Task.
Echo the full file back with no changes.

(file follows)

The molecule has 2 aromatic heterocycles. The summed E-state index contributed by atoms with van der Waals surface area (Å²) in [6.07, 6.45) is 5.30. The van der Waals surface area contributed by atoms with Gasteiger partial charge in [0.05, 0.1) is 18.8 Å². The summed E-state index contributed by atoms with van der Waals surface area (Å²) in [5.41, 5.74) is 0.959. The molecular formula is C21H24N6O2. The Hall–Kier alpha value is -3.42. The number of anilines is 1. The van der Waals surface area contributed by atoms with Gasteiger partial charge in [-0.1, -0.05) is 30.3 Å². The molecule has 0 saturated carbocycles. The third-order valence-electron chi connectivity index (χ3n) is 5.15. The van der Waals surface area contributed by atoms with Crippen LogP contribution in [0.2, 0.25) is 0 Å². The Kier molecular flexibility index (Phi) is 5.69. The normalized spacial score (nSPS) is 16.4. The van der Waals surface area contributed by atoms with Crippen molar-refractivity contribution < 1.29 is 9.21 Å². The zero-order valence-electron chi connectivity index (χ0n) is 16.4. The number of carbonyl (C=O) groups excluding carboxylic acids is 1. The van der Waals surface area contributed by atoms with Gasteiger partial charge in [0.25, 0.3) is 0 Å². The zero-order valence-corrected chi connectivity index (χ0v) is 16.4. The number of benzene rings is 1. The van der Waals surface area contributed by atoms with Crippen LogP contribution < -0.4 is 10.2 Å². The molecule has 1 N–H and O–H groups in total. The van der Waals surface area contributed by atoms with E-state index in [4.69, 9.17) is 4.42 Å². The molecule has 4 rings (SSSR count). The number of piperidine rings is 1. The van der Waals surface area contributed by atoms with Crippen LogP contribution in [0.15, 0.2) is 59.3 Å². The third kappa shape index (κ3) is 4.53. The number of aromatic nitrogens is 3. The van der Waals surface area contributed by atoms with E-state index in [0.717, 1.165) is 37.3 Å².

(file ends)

The molecule has 2 aromatic heterocycles. The summed E-state index contributed by atoms with van der Waals surface area (Å²) in [6.07, 6.45) is 5.30. The van der Waals surface area contributed by atoms with Gasteiger partial charge in [0.05, 0.1) is 18.8 Å². The summed E-state index contributed by atoms with van der Waals surface area (Å²) in [5.41, 5.74) is 0.959. The molecular formula is C21H24N6O2. The Hall–Kier alpha value is -3.42. The number of anilines is 1. The van der Waals surface area contributed by atoms with Gasteiger partial charge in [-0.1, -0.05) is 30.3 Å². The molecule has 0 saturated carbocycles. The third-order valence-electron chi connectivity index (χ3n) is 5.15. The van der Waals surface area contributed by atoms with Crippen LogP contribution in [0.2, 0.25) is 0 Å². The Kier molecular flexibility index (Phi) is 5.69. The normalized spacial score (nSPS) is 16.4. The van der Waals surface area contributed by atoms with Crippen molar-refractivity contribution < 1.29 is 9.21 Å². The zero-order valence-electron chi connectivity index (χ0n) is 16.4. The number of carbonyl (C=O) groups excluding carboxylic acids is 1. The van der Waals surface area contributed by atoms with Gasteiger partial charge in [0.25, 0.3) is 0 Å². The zero-order valence-corrected chi connectivity index (χ0v) is 16.4. The number of benzene rings is 1. The van der Waals surface area contributed by atoms with Crippen LogP contribution < -0.4 is 10.2 Å². The molecule has 1 N–H and O–H groups in total. The van der Waals surface area contributed by atoms with E-state index in [4.69, 9.17) is 4.42 Å². The molecule has 4 rings (SSSR count). The number of piperidine rings is 1. The van der Waals surface area contributed by atoms with Crippen LogP contribution in [0.15, 0.2) is 59.3 Å². The third kappa shape index (κ3) is 4.53. The number of aromatic nitrogens is 3. The van der Waals surface area contributed by atoms with E-state index in [0.717, 1.165) is 37.3 Å².